Gender equality and poverty are intrinsically linked: A contribution to the continued monitoring of selected Sustainable Development Goals

This discussion paper provides an updated analysis of gendered economic inequality in high- and middle-income countries. A review of the literature demonstrates that such an analysis needs to explicitly recognize that gender, poverty, and (economic) inequality are intrinsically linked. Specifically, the paper addresses two sets of questions:

  • First, how do intra-family resource allocation and distribution patterns both reflect and shape gender inequalities in power and well-being, and what factors—including policy-related ones—can mitigate these inequalities?
  • Second, how do families as gendered institutions contribute to broader socio-economic inequalities, and what can be done to reduce/reverse these inequalities?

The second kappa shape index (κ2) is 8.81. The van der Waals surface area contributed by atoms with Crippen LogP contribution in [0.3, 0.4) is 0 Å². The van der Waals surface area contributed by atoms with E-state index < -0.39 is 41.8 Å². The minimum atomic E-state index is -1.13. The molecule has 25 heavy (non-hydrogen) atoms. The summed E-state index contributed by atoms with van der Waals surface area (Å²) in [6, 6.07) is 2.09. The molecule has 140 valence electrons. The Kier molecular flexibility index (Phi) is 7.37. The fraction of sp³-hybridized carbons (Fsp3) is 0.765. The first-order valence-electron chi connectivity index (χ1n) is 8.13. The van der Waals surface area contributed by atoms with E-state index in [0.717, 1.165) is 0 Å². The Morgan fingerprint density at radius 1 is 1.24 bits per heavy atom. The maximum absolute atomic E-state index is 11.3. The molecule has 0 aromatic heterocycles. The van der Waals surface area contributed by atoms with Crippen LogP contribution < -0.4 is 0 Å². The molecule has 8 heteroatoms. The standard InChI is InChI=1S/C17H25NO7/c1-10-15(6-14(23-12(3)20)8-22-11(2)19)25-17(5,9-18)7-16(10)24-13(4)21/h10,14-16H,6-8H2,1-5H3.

Using data from the LIS Database, this paper shows considerable differences among 42 countries with respect to how likely women were to have their own income. The period from 2000 to 2010/2014 saw increasing rates of own incomes as well as women’s incomes constituting larger shares in total household income. A key finding is that, in countries where many women have an income of their own, relative poverty rates are lower.

This paper was produced for UN Women’s flagship report, “Progress of the World’s Women 2019”, to be released as part of the UN Women discussion paper series.

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